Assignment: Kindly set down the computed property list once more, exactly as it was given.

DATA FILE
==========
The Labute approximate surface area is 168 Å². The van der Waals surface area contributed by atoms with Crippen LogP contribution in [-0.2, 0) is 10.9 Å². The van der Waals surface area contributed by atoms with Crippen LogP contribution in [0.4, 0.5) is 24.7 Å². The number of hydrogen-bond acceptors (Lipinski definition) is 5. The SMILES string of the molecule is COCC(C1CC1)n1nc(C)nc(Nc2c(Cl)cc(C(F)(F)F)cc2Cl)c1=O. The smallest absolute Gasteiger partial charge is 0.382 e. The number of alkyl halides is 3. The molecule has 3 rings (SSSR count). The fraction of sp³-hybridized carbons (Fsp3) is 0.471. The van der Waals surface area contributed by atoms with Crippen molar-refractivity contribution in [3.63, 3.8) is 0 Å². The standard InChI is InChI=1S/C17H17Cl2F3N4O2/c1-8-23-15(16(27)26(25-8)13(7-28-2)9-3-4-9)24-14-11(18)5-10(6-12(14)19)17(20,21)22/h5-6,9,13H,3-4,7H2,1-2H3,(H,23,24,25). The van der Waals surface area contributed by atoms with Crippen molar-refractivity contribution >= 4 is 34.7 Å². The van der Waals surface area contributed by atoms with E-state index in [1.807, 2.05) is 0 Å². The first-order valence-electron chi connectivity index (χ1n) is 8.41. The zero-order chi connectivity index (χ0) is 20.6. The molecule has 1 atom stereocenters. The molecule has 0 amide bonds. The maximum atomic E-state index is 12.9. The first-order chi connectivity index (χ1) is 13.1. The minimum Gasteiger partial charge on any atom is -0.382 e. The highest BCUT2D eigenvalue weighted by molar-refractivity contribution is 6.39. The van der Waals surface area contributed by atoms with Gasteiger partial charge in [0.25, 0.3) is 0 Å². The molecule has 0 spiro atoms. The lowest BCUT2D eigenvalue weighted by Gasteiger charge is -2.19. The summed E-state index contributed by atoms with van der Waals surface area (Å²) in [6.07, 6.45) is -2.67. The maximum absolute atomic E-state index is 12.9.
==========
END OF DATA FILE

The Labute approximate surface area is 168 Å². The van der Waals surface area contributed by atoms with Crippen LogP contribution in [-0.2, 0) is 10.9 Å². The van der Waals surface area contributed by atoms with Crippen LogP contribution in [0.4, 0.5) is 24.7 Å². The number of hydrogen-bond acceptors (Lipinski definition) is 5. The SMILES string of the molecule is COCC(C1CC1)n1nc(C)nc(Nc2c(Cl)cc(C(F)(F)F)cc2Cl)c1=O. The smallest absolute Gasteiger partial charge is 0.382 e. The number of alkyl halides is 3. The molecule has 3 rings (SSSR count). The fraction of sp³-hybridized carbons (Fsp3) is 0.471. The van der Waals surface area contributed by atoms with Crippen molar-refractivity contribution in [3.63, 3.8) is 0 Å². The standard InChI is InChI=1S/C17H17Cl2F3N4O2/c1-8-23-15(16(27)26(25-8)13(7-28-2)9-3-4-9)24-14-11(18)5-10(6-12(14)19)17(20,21)22/h5-6,9,13H,3-4,7H2,1-2H3,(H,23,24,25). The van der Waals surface area contributed by atoms with Crippen molar-refractivity contribution >= 4 is 34.7 Å². The van der Waals surface area contributed by atoms with E-state index in [1.807, 2.05) is 0 Å². The first-order valence-electron chi connectivity index (χ1n) is 8.41. The zero-order chi connectivity index (χ0) is 20.6. The molecule has 1 atom stereocenters. The molecule has 0 amide bonds. The maximum atomic E-state index is 12.9. The first-order chi connectivity index (χ1) is 13.1. The minimum Gasteiger partial charge on any atom is -0.382 e. The highest BCUT2D eigenvalue weighted by molar-refractivity contribution is 6.39. The van der Waals surface area contributed by atoms with Gasteiger partial charge in [0.25, 0.3) is 0 Å². The molecule has 0 spiro atoms. The lowest BCUT2D eigenvalue weighted by Gasteiger charge is -2.19. The summed E-state index contributed by atoms with van der Waals surface area (Å²) in [6.07, 6.45) is -2.67. The maximum absolute atomic E-state index is 12.9.